In the first ever episode of Game of Thrones, the arrival of the White Walkers is heralded by a bloody arrangement of body parts in the snow. In a later episode, we see a huge spiral shape constructed in the same way. And that shape is repeated in the opener to the concluding series, with human limbs attached to a wall in castle Last Hearth and the young Lord Umber pinned to its centre.
Similar symbols were seen carved into the walls of the caves under Dragon Stone, put there by ancient magical beings the Children of the Forest, the same race that inadvertently created the White Walkers.
Clearly, the Night King is sending a message and, clearly, it has something to do with the Children of the Forest. But exactly what is it?
Game of Thrones season eight writer David Hill has shed some light…
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“As we saw with Bran and the Three-Eyed Raven, the spiral pattern was sacred to the Children of the Forest, who created the Night King by sacrificing a captured man in a spiral ‘henge of stones’,” Hill told the New York Post.
“The Night King then adopted the symbol as a sort of blasphemy, like Satan with the upside-down cross.”
This would also appear to put paid to another popular theory, which says that the Night King was once a Targaryen like Daenerys.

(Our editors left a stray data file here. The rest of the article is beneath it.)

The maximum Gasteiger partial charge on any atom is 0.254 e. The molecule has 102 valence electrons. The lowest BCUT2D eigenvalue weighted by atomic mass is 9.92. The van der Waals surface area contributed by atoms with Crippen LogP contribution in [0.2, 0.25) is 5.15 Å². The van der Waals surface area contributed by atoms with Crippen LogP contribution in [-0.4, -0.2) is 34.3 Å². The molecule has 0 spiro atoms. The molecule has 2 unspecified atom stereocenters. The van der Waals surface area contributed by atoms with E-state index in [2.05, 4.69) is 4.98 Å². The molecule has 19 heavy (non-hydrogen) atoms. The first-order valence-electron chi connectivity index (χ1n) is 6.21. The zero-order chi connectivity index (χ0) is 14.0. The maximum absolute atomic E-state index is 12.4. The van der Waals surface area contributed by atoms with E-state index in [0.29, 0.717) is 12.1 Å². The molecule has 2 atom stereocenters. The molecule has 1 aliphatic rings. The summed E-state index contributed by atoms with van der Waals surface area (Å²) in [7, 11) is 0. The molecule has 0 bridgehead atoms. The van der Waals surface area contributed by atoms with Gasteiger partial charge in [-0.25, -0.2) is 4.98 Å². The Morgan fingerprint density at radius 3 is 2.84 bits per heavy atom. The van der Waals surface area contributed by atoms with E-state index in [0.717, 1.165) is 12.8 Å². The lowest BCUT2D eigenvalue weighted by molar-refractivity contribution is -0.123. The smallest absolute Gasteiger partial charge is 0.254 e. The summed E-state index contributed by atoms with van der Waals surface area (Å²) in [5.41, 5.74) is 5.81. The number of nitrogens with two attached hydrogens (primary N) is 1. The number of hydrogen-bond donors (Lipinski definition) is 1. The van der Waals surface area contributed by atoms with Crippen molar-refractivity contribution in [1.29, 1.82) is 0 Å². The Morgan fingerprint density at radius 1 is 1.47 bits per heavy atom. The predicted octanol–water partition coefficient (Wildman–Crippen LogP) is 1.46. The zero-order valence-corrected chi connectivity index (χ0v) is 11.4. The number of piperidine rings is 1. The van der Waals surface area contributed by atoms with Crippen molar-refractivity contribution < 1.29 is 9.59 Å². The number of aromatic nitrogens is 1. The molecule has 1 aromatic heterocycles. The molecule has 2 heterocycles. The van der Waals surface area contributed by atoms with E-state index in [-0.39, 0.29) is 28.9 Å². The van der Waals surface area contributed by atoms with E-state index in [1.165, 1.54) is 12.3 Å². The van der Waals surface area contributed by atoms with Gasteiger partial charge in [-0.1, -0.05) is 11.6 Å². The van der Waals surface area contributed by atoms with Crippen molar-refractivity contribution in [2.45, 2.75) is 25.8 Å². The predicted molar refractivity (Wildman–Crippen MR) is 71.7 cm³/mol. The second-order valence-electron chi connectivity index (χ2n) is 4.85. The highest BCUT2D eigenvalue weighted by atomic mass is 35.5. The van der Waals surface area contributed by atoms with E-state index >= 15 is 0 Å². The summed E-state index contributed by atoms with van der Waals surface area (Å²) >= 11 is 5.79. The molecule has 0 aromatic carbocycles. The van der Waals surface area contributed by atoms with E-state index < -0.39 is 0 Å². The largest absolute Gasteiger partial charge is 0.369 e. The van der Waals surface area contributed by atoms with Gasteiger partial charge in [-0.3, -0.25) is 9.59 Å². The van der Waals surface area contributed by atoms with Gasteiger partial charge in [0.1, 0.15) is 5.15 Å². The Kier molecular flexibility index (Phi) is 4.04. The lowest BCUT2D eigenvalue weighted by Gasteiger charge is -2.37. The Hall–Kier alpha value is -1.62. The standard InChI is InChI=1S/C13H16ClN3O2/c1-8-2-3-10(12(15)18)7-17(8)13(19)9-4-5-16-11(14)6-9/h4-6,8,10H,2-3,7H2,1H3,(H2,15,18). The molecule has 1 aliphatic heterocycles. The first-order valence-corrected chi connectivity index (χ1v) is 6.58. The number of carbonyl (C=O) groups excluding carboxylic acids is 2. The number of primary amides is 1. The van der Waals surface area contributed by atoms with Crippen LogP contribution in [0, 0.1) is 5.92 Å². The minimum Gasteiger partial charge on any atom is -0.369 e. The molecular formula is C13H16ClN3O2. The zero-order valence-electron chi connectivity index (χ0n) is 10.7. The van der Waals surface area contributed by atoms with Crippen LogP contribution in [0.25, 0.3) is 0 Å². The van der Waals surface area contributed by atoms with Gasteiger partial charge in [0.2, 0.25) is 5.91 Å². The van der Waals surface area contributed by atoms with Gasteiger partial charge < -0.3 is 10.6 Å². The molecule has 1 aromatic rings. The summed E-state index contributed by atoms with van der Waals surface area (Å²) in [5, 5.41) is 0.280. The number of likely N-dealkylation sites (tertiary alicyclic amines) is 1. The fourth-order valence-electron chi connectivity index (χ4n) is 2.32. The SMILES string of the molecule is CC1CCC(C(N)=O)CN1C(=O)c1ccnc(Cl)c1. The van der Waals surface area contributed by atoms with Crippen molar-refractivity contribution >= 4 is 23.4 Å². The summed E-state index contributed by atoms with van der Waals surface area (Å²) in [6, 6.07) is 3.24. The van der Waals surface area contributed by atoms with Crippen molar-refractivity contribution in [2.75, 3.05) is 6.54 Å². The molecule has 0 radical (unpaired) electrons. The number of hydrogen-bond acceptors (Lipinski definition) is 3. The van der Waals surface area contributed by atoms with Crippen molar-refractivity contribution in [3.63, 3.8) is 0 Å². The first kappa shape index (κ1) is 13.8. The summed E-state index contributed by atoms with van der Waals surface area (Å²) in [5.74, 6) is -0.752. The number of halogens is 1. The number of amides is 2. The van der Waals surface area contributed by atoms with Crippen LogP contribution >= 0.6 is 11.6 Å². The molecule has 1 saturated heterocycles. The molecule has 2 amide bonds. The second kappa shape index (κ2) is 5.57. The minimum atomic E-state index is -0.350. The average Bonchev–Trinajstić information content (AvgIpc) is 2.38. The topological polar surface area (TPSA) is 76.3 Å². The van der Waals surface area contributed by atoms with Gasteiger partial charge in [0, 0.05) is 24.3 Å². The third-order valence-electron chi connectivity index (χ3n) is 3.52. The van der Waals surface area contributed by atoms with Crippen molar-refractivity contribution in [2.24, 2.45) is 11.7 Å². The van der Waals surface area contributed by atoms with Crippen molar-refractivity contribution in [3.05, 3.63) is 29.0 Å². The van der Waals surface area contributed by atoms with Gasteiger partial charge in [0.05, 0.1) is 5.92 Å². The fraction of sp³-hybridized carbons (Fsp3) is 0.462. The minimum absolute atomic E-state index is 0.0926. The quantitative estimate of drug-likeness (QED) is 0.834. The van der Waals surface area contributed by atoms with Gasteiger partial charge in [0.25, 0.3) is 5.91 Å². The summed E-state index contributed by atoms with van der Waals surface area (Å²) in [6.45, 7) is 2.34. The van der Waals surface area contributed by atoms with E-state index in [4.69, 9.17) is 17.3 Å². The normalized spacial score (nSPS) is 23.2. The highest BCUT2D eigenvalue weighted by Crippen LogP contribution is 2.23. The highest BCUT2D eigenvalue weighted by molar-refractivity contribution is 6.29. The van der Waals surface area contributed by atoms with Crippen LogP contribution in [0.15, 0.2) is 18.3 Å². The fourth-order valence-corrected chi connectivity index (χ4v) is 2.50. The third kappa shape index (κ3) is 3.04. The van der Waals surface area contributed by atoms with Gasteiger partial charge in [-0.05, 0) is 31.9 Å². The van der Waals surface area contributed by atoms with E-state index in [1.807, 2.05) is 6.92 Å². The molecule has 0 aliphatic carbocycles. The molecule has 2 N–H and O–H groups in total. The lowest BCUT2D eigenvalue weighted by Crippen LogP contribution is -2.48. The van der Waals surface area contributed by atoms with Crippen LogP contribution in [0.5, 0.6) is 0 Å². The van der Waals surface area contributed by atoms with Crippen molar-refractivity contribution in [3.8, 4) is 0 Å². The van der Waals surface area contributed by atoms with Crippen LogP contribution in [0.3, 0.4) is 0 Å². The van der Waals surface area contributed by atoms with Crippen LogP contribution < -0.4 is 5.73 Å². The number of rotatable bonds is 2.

Targaryens, of course, have a particular affinity with dragons, and after killing Daenerys’s dragon Viserion and raising it from the dead, the Night King was able to ride the beast and use it to melt The Wall.
Meanwhile, some fans have argued that the spiral shapes left by the Night King echo the three-headed dragon sigil of House Targaryen.
I’ve commented about this before but that NK symbol or whatever looks way too much like the targ sigil or is it just me? Mainly today pic.twitter.com/v5vWYfRyMg
— dragon's daughter (@yeahclarke) April 15, 2019
But if Hill’s take is to be believed, that theory no longer appears valid. More likely, it seems, the Night King has power over all the undead creatures he has created, be they human or dragon – and those symbols are simply a big “up yours” to the Children of the Forest, and the mortal inhabitants of Westeros.
Game of Thrones airs on Sky Atlantic and NOW TV on Mondays at 2am and 9pm